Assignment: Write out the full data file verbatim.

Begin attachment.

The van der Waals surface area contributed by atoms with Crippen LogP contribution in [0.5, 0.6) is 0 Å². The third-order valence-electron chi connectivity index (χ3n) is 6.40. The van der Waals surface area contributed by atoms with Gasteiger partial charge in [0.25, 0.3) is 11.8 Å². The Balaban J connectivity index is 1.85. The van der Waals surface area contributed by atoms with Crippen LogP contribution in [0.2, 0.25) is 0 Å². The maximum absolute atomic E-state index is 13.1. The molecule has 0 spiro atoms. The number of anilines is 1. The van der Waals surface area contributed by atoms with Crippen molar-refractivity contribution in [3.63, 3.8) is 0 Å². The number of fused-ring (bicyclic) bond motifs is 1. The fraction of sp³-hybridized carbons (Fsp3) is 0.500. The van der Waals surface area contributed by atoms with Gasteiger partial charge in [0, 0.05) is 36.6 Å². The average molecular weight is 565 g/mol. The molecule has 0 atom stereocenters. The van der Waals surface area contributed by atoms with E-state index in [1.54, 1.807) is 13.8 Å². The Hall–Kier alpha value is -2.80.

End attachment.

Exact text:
The van der Waals surface area contributed by atoms with Crippen LogP contribution in [0.5, 0.6) is 0 Å². The third-order valence-electron chi connectivity index (χ3n) is 6.40. The van der Waals surface area contributed by atoms with Gasteiger partial charge in [0.25, 0.3) is 11.8 Å². The Balaban J connectivity index is 1.85. The van der Waals surface area contributed by atoms with Crippen LogP contribution in [0.2, 0.25) is 0 Å². The maximum absolute atomic E-state index is 13.1. The molecule has 0 spiro atoms. The number of anilines is 1. The van der Waals surface area contributed by atoms with Crippen molar-refractivity contribution in [3.63, 3.8) is 0 Å². The number of fused-ring (bicyclic) bond motifs is 1. The fraction of sp³-hybridized carbons (Fsp3) is 0.500. The van der Waals surface area contributed by atoms with Gasteiger partial charge in [0, 0.05) is 36.6 Å². The average molecular weight is 565 g/mol. The molecule has 0 atom stereocenters. The van der Waals surface area contributed by atoms with E-state index in [1.54, 1.807) is 13.8 Å². The Hall–Kier alpha value is -2.80.